If I'm going to upset you -- and I will -- I may as well cut to the chase: Netflix should just get rid of its DVD business.
This is going to be controversial, but I have a feeling you'll agree with me if you're patient enough to hear me out to the end.
Netflix doesn't need its DVD business, and at this point its bread-and-butter appendage is simply holding the company back from its true potential.
Stop shaking your head. Give me a chance to explain. Besides, I have one more point that will rattle you.
Netflix was right about Qwikster
Deep down inside, Netflix has always wanted to unload its mail-based DVD business. Qwikster is now a punch line. It's hard to write the word "Qwikster" without following it up with "fiasco." However, Netflix's plan to separate its streaming business from its original mail-order rentals operations would've been the right call.
Netflix was just early. Consumers were just stupid.
Oh, I just went from upsetting you to making you angry.
Well, let's assess the knocks on Qwikster. Members complained that they would be inconvenienced by having to maintain two separate accounts. The promise to add video games to Qwikster would've made it more competitive with DISH Network's Blockbuster and Coinstar's Redbox that offer console title rentals, but subscribers outside of diehard gamers didn't seem to care. Folks were just starting to overcome Netflix's decision to stop offering streaming at no additional cost to unlimited disc-based plans, and now Qwikster was asking them to separate their streams from their discs.
Members complained. Netflix listened. How did subscribers repay Netflix?
Well, there were roughly 15 million disc-based subscribers at the time. Killing off Qwikster didn't stop the exodus.
Netflix has lost nearly half of its DVD subscribers over the past two years. Do you really think it would've lost more if it had gone through with the Qwikster move? I doubt it. If anything, a dedicated site would've helped build some brand equity. Now when folks hear "Netflix," they think "streaming." It's certainly not "discs."
Since its inception, Netflix has delivered a total of 4 billion DVDs. That's a lot of discs over the span of more than a decade. Well, it happened to serve more than 4 billion hours of streams during the first three months of this year alone.
There are now 36.3 million streaming accounts worldwide, and that's more than 80% of Netflix's audience. Are we really going to worry about the feelings of the 8 million disc-based customers who may very well be just 4 million disc-spinning fans in two years? What if the DVDs are keeping streaming from improving?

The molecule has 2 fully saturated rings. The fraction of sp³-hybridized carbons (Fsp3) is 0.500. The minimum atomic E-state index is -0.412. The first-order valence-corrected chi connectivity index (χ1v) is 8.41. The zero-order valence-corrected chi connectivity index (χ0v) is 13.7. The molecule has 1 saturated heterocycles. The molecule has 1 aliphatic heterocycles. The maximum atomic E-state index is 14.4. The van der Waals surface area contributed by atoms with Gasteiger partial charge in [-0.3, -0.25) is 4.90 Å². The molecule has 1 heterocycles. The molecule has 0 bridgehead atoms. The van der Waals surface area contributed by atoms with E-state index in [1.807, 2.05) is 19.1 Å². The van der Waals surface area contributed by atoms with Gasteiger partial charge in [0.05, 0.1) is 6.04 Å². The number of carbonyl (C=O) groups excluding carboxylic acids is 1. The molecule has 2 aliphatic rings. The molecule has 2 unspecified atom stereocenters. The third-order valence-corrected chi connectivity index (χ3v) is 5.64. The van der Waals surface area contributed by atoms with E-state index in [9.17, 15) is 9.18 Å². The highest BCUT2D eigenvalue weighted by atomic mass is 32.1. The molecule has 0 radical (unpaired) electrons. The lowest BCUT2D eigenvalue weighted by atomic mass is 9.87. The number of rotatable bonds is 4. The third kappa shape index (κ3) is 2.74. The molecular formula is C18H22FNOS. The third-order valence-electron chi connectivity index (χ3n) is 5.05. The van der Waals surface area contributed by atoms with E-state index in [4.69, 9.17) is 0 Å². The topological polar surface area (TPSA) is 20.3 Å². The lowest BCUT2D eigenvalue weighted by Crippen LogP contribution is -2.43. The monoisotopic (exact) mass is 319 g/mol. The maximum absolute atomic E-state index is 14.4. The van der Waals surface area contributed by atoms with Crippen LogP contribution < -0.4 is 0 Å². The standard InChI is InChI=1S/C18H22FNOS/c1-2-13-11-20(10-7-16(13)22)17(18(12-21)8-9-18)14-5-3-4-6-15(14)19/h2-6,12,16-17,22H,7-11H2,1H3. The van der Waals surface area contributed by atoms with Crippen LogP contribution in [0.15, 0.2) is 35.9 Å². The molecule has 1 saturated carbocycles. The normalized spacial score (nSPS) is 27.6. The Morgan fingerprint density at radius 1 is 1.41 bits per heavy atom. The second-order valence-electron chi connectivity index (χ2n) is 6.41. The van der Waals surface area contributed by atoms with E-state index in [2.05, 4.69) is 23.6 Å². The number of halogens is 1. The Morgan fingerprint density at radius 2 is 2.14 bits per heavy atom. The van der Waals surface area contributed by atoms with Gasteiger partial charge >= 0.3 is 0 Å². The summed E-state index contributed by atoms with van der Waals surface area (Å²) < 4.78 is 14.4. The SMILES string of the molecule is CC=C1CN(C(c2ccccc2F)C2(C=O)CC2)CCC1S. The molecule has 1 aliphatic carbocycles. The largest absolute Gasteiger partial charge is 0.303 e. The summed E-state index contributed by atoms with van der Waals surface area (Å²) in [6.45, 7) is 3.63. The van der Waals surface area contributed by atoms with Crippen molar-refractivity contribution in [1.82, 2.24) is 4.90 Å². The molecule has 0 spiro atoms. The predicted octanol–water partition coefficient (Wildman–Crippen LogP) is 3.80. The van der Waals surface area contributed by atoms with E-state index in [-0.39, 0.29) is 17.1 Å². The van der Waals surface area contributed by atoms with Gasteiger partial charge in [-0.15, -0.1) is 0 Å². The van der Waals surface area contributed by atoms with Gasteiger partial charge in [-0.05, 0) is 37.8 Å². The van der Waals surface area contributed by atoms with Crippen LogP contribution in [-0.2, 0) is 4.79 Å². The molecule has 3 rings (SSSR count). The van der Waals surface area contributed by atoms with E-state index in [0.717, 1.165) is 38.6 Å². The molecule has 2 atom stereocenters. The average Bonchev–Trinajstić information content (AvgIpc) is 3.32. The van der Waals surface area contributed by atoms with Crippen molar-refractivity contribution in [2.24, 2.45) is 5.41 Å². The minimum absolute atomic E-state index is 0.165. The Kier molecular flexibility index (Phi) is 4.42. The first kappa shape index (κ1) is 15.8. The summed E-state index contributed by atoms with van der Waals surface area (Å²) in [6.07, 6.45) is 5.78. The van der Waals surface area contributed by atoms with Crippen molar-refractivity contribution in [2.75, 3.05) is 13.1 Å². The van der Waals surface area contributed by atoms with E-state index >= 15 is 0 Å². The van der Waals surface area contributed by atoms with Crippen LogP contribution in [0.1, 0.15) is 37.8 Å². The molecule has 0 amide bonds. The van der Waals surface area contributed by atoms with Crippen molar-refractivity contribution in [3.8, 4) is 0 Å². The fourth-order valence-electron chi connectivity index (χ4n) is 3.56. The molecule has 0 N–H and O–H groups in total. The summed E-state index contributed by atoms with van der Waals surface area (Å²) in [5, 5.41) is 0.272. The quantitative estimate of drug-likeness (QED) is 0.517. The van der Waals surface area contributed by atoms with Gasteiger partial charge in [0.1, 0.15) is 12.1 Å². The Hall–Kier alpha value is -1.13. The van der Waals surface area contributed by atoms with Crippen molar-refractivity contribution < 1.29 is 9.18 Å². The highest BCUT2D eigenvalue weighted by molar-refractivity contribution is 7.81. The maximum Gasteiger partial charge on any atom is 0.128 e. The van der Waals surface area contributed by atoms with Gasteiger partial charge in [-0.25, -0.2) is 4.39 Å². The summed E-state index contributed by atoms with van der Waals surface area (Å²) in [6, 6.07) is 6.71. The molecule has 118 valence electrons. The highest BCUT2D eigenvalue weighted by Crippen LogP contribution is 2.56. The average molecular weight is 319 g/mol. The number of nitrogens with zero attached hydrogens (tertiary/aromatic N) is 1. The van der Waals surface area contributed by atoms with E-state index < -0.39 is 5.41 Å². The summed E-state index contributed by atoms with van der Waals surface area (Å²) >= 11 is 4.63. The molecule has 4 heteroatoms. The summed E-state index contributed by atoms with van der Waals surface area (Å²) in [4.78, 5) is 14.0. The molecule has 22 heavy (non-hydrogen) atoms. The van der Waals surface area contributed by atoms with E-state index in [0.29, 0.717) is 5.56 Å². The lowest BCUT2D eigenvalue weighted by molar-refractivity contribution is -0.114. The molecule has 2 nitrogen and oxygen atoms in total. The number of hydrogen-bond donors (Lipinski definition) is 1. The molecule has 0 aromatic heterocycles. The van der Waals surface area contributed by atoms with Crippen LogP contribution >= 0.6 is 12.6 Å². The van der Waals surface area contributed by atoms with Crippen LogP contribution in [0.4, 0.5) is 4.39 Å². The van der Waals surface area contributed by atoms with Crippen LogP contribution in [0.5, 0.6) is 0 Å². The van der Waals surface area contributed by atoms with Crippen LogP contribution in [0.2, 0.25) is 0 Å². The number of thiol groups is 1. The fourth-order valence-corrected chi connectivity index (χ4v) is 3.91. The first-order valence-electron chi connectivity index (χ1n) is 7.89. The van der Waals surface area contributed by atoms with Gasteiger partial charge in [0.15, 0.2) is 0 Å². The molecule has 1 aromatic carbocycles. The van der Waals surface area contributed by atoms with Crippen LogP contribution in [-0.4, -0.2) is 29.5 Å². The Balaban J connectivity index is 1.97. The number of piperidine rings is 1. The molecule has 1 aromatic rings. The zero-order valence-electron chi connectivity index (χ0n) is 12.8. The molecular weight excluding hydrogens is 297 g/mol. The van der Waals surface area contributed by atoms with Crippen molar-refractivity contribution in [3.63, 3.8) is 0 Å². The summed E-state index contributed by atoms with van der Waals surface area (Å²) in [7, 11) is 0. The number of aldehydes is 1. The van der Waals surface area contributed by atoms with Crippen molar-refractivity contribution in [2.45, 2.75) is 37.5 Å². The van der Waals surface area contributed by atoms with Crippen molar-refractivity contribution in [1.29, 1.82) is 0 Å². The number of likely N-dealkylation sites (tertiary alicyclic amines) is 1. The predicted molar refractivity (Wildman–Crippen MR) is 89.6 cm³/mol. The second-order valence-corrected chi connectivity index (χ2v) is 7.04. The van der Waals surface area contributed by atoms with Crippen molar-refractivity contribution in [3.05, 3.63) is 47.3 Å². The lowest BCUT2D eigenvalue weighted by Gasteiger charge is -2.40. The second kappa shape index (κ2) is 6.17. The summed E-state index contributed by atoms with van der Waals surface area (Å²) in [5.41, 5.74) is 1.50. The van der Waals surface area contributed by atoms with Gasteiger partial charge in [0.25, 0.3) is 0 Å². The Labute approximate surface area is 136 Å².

A sound argument can be made that Netflix doesn't need to give up its DVDs. It's still a cash-cow business, and it wasn't until last year's final quarter that Netflix's domestic streaming business surpassed DVD rentals in contribution profit. However, that line item has been shrinking with every passing quarter at Netflix. Why wait until all the squeezing is done? Why not cash in by selling its mail-order business to Coinstar, which would combine the regional distribution centers with its thriving kiosk business or Blockbuster as it tries to offset store closures?
Netflix's DVD business is valuable, but it will become less and less worthy with every passing quarter.
Perhaps more importantly, studios need to know that Netflix is willing to work without a net. They will never give Netflix fresh content that studios know folks can get in Netflix's red signature mailers. It doesn't matter that more than 75% of them don't have a disc-based plan. The possibility is there. However, if you remove that access from the equation, it then becomes a question of whether the content creator wants to reach Netflix's 36.3 million-strong -- and growing -- user base.
I believe that studios would be more likely to crack open their digital catalogs for Netflix if that was the only way in. Yes, I'm going there. Netflix would have a more complete streaming catalog if it had unloaded Qwikster.
Keeping DVD plans around has slowed both Netflix's progress and its destiny.
If you still don't believe me, consider Apple . Do you think it would have a nearly complete digital music library if it also sold CDs? You know the answer, even if you're in denial. The labels realized that digital was the only way into iTunes, so they didn't hold back on content. If Netflix wants to be the iTunes of video streaming, it may as well start acting that way.
Nothing but Netflix
Are you convinced? Have you at least had your beliefs challenged? Share your thoughts in the comment box below.
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The article Netflix Should Kill DVDs originally appeared on Fool.com.
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